Hi Chirag

Glad you liked the article and had a great time in Goa πŸ™‚ What a great place to celebrate your 21st!

B May 24, 2017 at 4:21 am

Beautifully written blog. You should also check out this site called Here you can find homestays in Goa, especially if you are looking to explore the other side of Goa away from the bustling crowd. Quiet homestays, amazing food, genuine people with a rich cultural backgrounds.

Anna July 16, 2017 at 10:08 pm

Thank you and thanks for sharing about homestays in Goa πŸ™‚

Munira May 27, 2017 at 2:44 pm

Hey Anna,

I love your blog! Great and precise articles.
I just have a question, as a digital nomad living in India, how does the visa bit work?
My nationality allows a 6 month tourist visa and i understand for a work visa, one needs an employment contract.
I want to make the move but the visa aspect has always baffled me.
I know many western bloggers moving to India and living upto 3 years. How is the question πŸ™‚
Any advise will be highly appreciated. Thanks.

Anna May 29, 2017 at 8:25 pm

Hi Munira, thanks so much! πŸ™‚ Many countries can now get a year long tourist visa and you can get a 1 year – 5 year business visa (but you still have to leave every 180 days with both ) . You shouldn’t need an employment visa if you are working freelance and not employed by an Indian company, but you should ask an immigration professional – I’m not really the right person to ask. Hope this helps. πŸ™‚

Candice June 10, 2017 at 8:37 pm

Hi Anna! My best friend who is a yogi just moved to Goa, she been to India before and she also like yourself fell in love with Goa (so now i am interested as to what is it about Goa that you both love-i mean, by the photos its a beautiful place but i have been to Thailand that was breathtaking….so what is it in Goa that makes you fall inlove with the place?)…..the first time she was there my friend loved it there…she is now making a move to live there and I want to visit her, where are the best places I can travel around with her either in Goa itself as well as other places in India? And in your opinion, which beach in Goa is the best and a must see??

Anna June 13, 2017 at 12:33 pm

Hi Candice – cool that your friend moved to Goa (its a great place for yoga) and that you thinking of visiting. India is a really unique place – quite different from Thailand. You might like this post on why I love India and this one about why Goa is so awesome I’ve got loads of tips about Goa and India on the blog – heres a post about the best beaches (they are all different so it depends on what you’re into) Also check out my suggestions for where to go backpacking around India. Hope you find these useful! πŸ™‚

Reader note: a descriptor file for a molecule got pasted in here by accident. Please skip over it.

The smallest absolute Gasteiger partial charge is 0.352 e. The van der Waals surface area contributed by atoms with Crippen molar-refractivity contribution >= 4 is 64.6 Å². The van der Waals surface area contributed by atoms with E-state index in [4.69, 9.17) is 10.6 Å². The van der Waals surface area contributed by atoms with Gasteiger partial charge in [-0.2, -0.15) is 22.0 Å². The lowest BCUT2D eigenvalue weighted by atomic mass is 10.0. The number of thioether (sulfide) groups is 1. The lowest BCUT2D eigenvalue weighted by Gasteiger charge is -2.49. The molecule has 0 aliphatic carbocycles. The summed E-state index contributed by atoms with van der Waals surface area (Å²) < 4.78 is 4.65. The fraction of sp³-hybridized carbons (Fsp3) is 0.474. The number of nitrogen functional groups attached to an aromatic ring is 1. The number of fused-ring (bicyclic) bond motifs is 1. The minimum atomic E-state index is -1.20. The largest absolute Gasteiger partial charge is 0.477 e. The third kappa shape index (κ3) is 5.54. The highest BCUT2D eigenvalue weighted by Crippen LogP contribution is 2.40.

RINKU MEENA March 27, 2018 at 6:15 am

Hay Anna I read your whole article and I learned so many things and I am coming in Goa 1 April 2018 my flight reached HOA airport 10:30 pm I hope we meet in Goa I will wait your reply Anna..

Purvi Kamaliya June 23, 2018 at 6:48 am

You are living a dream life of many. Glad that you liked it in India. I am a digital nomad too, and the tips here really inspire me. Thanks!

Anna June 26, 2018 at 8:33 am

Thanks so much Purvi! So glad I could inspire you! πŸ™‚

Jane Preston August 26, 2018 at 8:40 am

Life in Goa is nice and easy. I have made Goa my second home. Live here between November and February every year πŸ™‚

Anna August 27, 2018 at 9:29 pm

Good for you Jane! Enjoy Goa πŸ™‚

gunasindhu saikia September 20, 2018 at 3:22 am

nice to know that real life experience…..I also wanted to be like u, but dont know from where to start,,so just started with my blog.thanks a lot for sharing ur experiences . Keep exploring n be happy πŸ™‚

Anna September 30, 2018 at 7:07 pm

Thanks so much! Good luck with your blog and hope you have happy and safe travels! πŸ™‚

Scott Biales May 27, 2019 at 11:02 am

Learn the differences between North and South Goa in this personal account:

Anna June 3, 2019 at 9:46 am

Hi Scott – nice blog and lovely to see your off season Goa photos – so much less crowded off season in Goa! πŸ™‚ Enjoy the rest of your trip πŸ™‚

mounikamoni March 14, 2020 at 10:25 am

What a Great post! Goa likes an amazing place where I can enjoy a lot. I am adding these places on my list where I want to Goa. thanks for sharing the best information. The photos are also great.

Maria March 14, 2020 at 10:26 am

Another great article! I love your style of writing and this article had peaked my interest in Goa. Keep to the good work!


Leave a Comment

This site uses Akismet to reduce spam. Learn how your comment data is processed.

This website uses cookies to improve your experience. We'll assume you're ok with this, but you can opt-out if you wish. Accept Read More

You cannot copy content of this page